Expression Now Human Rights Initiative, a non-governmental organisation, has dragged the Federal Government led by President Muhammadu Buhari before the ECOWAS Court of Justice over the government’s recent decision stipulating N5m as a penalty for hate speech in Nigeria.
The Incorporated Trustees of ENHRI in the suit filed by the group’s lawyer, Solomon Okedara, contend that the provisions of the Nigeria Broadcasting Code (6th Edition) on fine for hate speech contradict Nigeria’s obligation under the Revised ECOWAS Treaty and the African Charter on Human and Peoples Rights and International Covenant on Civil and Political Rights.
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The group is praying the ECOWAS court to perpetually restrained the Buhari government and its agencies from enforcing Articles 3.1.1, 3.1.2 of the Nigeria Broadcasting Code (6th Edition) and Article 15.5.1 of the Amendments to the Nigeria Broadcasting Code (6th Edition).
ENHRI said with those provisions, its members “are being forced to have their opinions, which are ordinarily protected by the African Charter and other international human rights instruments, censored before they could be allowed to speak on any media platforms.”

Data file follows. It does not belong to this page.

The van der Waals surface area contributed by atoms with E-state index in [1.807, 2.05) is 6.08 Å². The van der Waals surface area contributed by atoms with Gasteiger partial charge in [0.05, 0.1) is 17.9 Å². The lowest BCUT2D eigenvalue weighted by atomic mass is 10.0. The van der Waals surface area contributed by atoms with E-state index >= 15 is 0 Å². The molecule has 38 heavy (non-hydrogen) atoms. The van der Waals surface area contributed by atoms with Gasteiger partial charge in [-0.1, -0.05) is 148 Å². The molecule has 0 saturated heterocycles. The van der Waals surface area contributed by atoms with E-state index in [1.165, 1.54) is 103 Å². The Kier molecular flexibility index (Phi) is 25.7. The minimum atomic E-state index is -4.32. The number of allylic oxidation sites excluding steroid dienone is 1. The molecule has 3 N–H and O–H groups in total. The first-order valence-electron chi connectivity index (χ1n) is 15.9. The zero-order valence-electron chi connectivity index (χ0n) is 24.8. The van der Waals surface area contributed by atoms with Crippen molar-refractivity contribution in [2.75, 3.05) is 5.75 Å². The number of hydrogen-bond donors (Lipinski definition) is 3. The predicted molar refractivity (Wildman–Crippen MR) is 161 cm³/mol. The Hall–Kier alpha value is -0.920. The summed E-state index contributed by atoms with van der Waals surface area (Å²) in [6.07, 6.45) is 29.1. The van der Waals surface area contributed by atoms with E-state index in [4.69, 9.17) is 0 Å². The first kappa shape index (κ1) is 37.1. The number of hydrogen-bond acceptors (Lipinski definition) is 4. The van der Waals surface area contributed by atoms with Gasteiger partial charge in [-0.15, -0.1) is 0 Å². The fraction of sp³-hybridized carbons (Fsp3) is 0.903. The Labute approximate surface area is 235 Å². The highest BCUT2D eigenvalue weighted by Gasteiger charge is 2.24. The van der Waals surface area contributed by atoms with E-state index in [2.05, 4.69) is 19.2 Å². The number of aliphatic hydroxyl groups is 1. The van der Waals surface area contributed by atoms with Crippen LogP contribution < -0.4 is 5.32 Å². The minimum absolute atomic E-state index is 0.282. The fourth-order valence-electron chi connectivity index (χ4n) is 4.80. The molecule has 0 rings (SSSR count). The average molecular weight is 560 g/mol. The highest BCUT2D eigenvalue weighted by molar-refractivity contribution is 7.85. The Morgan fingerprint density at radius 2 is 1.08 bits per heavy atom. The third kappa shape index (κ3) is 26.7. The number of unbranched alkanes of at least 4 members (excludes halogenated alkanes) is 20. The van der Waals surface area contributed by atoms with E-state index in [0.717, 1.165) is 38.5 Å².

It added that “On some other occasions, they are denied the opportunity to freely express themselves on radio, television and are now afraid of being penalised by imposition of N5m.”
Furthermore, the ENHRI urged the ECOWAS court to compel the All Progressives Congress-led government to “repeal or amend Articles 3.1.1, 3.1.2, 15.2.1 of the Nigeria Broadcasting Code (6th Edition) and Article 15.5.1 of the Amendments to the Nigeria Broadcasting Code (6th Edition),” in line with the Revised ECOWAS Treaty and the African Charter.
Describing the code as unfair, ENHRI’s lawyer, Okedara, said, “While the focus of many Nigerians is on the N5m fine which the NBC Code (6th Edition) imposes in its amendments, the code even imposes other far-reaching penalties.
“For example, Article 15.2.1 of the code provides for sanctions such as ‘immediate order of suspension of broadcast services, suspension of licence and immediate shutdown of transmitter; and revocation of licence, seizure and forfeiture of transmitting equipment.
“While the fine of N5m is disproportionate and unjustifiable, penalties like ‘suspension of broadcast services, suspension of licence, shutdown of transmitter’ are excessive and disproportionate and can have a far more damaging effect on free speech.
“The definition of hate speech, as given in the code, is vague, ambiguous and overbroad. The code criminalises ‘offensive reference’ and I wonder if the drafters of the code realised that making ‘offensive reference’ is an integral of free speech and important to open, diverse and heterogeneous society.”